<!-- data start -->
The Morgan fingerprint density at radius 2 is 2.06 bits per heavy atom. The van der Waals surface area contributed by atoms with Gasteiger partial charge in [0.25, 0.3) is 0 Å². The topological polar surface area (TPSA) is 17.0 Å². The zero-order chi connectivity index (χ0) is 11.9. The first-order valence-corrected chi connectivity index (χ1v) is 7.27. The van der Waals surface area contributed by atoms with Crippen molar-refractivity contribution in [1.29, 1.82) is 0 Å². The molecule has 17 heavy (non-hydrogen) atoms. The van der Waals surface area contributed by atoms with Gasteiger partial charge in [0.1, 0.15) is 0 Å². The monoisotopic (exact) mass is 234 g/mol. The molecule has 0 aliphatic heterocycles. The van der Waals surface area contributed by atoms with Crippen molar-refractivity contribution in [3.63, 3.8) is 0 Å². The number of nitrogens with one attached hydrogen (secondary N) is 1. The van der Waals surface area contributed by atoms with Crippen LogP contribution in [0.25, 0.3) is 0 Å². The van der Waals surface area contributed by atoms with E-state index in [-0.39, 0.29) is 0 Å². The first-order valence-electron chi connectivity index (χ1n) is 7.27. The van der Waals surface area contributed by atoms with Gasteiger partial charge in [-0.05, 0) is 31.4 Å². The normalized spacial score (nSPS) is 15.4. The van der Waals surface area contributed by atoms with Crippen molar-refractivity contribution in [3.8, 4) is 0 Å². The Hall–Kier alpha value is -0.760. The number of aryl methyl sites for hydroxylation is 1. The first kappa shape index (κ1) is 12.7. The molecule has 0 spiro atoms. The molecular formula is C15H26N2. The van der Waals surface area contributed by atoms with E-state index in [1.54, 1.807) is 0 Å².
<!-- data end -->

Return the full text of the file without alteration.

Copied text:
The Morgan fingerprint density at radius 2 is 2.06 bits per heavy atom. The van der Waals surface area contributed by atoms with Gasteiger partial charge in [0.25, 0.3) is 0 Å². The topological polar surface area (TPSA) is 17.0 Å². The zero-order chi connectivity index (χ0) is 11.9. The first-order valence-corrected chi connectivity index (χ1v) is 7.27. The van der Waals surface area contributed by atoms with Crippen molar-refractivity contribution in [1.29, 1.82) is 0 Å². The molecule has 17 heavy (non-hydrogen) atoms. The van der Waals surface area contributed by atoms with Gasteiger partial charge in [0.1, 0.15) is 0 Å². The monoisotopic (exact) mass is 234 g/mol. The molecule has 0 aliphatic heterocycles. The van der Waals surface area contributed by atoms with Crippen molar-refractivity contribution in [3.63, 3.8) is 0 Å². The number of nitrogens with one attached hydrogen (secondary N) is 1. The van der Waals surface area contributed by atoms with Crippen LogP contribution in [0.25, 0.3) is 0 Å². The van der Waals surface area contributed by atoms with E-state index in [-0.39, 0.29) is 0 Å². The first-order valence-electron chi connectivity index (χ1n) is 7.27. The van der Waals surface area contributed by atoms with Gasteiger partial charge in [-0.05, 0) is 31.4 Å². The normalized spacial score (nSPS) is 15.4. The van der Waals surface area contributed by atoms with Crippen molar-refractivity contribution in [3.8, 4) is 0 Å². The Hall–Kier alpha value is -0.760. The number of aryl methyl sites for hydroxylation is 1. The first kappa shape index (κ1) is 12.7. The molecule has 0 spiro atoms. The molecular formula is C15H26N2. The van der Waals surface area contributed by atoms with E-state index in [1.54, 1.807) is 0 Å².